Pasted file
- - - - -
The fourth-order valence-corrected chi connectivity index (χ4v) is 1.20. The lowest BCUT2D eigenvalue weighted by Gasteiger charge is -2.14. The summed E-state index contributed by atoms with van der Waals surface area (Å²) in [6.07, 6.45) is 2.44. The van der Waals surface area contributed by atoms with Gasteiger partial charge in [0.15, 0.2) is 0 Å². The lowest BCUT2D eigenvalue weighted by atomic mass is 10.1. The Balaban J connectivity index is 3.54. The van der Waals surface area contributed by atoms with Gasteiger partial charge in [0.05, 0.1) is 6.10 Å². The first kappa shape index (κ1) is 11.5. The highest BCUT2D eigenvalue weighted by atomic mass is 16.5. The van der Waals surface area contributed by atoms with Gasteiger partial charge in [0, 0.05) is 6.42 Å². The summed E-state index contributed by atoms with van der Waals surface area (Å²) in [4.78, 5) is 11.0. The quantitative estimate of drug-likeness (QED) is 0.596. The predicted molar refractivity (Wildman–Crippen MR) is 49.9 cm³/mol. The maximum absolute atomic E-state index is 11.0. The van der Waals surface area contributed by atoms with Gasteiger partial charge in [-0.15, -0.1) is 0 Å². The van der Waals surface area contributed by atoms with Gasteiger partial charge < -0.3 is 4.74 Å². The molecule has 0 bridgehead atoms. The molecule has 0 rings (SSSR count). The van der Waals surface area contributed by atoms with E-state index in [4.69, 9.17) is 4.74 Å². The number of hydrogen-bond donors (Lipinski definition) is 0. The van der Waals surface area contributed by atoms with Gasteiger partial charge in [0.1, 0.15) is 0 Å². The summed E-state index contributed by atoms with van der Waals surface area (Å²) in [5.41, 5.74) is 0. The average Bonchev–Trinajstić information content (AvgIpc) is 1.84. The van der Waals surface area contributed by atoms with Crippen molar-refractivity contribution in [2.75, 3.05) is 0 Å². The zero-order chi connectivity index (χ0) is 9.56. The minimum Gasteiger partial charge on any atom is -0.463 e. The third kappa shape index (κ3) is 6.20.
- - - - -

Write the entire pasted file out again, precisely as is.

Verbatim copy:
The fourth-order valence-corrected chi connectivity index (χ4v) is 1.20. The lowest BCUT2D eigenvalue weighted by Gasteiger charge is -2.14. The summed E-state index contributed by atoms with van der Waals surface area (Å²) in [6.07, 6.45) is 2.44. The van der Waals surface area contributed by atoms with Gasteiger partial charge in [0.15, 0.2) is 0 Å². The lowest BCUT2D eigenvalue weighted by atomic mass is 10.1. The Balaban J connectivity index is 3.54. The van der Waals surface area contributed by atoms with Gasteiger partial charge in [0.05, 0.1) is 6.10 Å². The first kappa shape index (κ1) is 11.5. The highest BCUT2D eigenvalue weighted by atomic mass is 16.5. The van der Waals surface area contributed by atoms with Gasteiger partial charge in [0, 0.05) is 6.42 Å². The summed E-state index contributed by atoms with van der Waals surface area (Å²) in [4.78, 5) is 11.0. The quantitative estimate of drug-likeness (QED) is 0.596. The predicted molar refractivity (Wildman–Crippen MR) is 49.9 cm³/mol. The maximum absolute atomic E-state index is 11.0. The van der Waals surface area contributed by atoms with Gasteiger partial charge in [-0.15, -0.1) is 0 Å². The van der Waals surface area contributed by atoms with Gasteiger partial charge < -0.3 is 4.74 Å². The molecule has 0 bridgehead atoms. The molecule has 0 rings (SSSR count). The van der Waals surface area contributed by atoms with E-state index in [4.69, 9.17) is 4.74 Å². The number of hydrogen-bond donors (Lipinski definition) is 0. The van der Waals surface area contributed by atoms with Gasteiger partial charge in [0.1, 0.15) is 0 Å². The summed E-state index contributed by atoms with van der Waals surface area (Å²) in [5.41, 5.74) is 0. The average Bonchev–Trinajstić information content (AvgIpc) is 1.84. The van der Waals surface area contributed by atoms with Crippen molar-refractivity contribution in [2.75, 3.05) is 0 Å². The zero-order chi connectivity index (χ0) is 9.56. The minimum Gasteiger partial charge on any atom is -0.463 e. The third kappa shape index (κ3) is 6.20.